Red-breasted mergansers (Mergus serrator) are colonial birds found on Tern Islands, a set of three small barrier islands separated by water at high tide located within Kouchibouguac National Park. These piscivorous sea ducks are indicators for the state of the breeding islands and associated marine or estuarine ecosystems, since nest distribution and productivity is closely related to habitat conditions such as the presence of marram grass (Ammophila breviligulata) in addition to sometimes sea lyme grass (Leymus mollis) or common yarrow (Achillea millefolium); while the occurrence of the species is also linked to the scope and abundance of fish resources. The purpose of the red-breasted merganser monitoring program is to determine the annual number of nesting attempts and to measure nest success, as these are important parameters that contribute to breeding population dynamics. The methods for this measure involve an annual census in mid-August where nests (i.e., a bowl with at least one egg) are located by systematically searching the vegetated regions on Tern Islands immediately following the completion of the breeding season.

Last Updated: Aug. 18, 2022
Date Published: Oct. 1, 2017
Organization: Parks Canada
Formats: CSV
Keywords:  red-breasted merganser, Mergus serrator, colonial birds, piscivorous, sea duck, indicator species, Tern Islands, barrier islands, breeding success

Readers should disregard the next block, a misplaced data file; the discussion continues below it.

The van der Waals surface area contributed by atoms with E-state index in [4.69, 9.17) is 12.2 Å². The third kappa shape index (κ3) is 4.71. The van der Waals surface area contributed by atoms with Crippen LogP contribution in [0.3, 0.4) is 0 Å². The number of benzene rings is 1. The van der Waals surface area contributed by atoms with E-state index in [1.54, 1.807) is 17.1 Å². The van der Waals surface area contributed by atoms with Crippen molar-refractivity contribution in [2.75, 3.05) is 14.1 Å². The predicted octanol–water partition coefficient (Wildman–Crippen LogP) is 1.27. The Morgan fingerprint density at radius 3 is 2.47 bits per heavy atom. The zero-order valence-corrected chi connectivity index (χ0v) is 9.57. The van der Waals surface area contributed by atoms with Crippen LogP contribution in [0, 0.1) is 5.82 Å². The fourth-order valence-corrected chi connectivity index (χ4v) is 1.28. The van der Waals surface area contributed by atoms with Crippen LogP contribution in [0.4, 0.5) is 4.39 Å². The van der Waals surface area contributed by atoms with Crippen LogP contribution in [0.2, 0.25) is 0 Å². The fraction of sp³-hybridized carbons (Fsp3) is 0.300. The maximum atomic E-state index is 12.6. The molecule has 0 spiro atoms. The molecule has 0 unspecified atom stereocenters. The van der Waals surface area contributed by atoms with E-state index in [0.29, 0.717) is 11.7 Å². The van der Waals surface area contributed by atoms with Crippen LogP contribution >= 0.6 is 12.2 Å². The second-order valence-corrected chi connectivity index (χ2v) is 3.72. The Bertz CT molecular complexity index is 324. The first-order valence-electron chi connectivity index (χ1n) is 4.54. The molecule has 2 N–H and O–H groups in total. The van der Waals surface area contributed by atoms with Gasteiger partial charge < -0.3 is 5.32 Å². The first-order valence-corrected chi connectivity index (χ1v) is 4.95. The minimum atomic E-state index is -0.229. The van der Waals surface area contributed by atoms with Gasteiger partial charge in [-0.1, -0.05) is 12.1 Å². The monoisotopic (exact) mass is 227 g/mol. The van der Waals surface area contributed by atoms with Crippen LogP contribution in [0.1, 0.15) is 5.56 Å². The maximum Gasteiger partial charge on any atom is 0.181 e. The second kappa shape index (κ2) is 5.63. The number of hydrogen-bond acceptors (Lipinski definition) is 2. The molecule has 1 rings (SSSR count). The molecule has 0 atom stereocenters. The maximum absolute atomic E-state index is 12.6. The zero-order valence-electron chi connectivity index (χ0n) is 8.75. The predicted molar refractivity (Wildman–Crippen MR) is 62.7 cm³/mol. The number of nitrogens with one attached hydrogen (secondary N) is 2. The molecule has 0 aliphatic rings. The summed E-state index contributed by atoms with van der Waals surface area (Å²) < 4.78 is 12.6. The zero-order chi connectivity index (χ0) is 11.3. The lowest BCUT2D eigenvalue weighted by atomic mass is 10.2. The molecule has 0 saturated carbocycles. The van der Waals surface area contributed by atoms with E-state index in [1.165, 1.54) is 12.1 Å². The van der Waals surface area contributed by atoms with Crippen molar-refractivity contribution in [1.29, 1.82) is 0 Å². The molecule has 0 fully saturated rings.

Federal

Environment and Climate Change Canada (ECCC) has been monitoring levels of persistent organic pollutants and heavy metals in seabird eggs collected from the St. Lawrence River and Gulf of St. Lawrence, Canada, since the end of 1960s. Two sentinel species were selected to monitor aquatic ecosystem health and contamination based on their elevated position in the food web and relatively limited feeding range; the northern gannet (Morus bassanus) and the great blue heron (Ardea herodias) (Champoux et al., 2002; 2006; 2010; 2015; 2016 – available in supplemental information section *). Current avian monitoring is completed as part of the St. Lawrence Action Plan (2011-2026), a Canada-Quebec agreement that aims to conserve, restore, protect, and enhance the St. Lawrence (http://planstlaurent.qc.ca/en.html). Pollutants monitored include legacy organochlorine pesticides (e.g.

Last Updated: Jul. 29, 2021
Date Published: Jul. 7, 2016
Organization: Environment and Climate Change Canada
Formats: PDF CSV HTML
Keywords:  Northern gannets, Great Blue Heron, Mercury, OCs, PCBs, Dioxins and Furans, Brominated Flame Retardants, Toxaphenes, StableIsotopes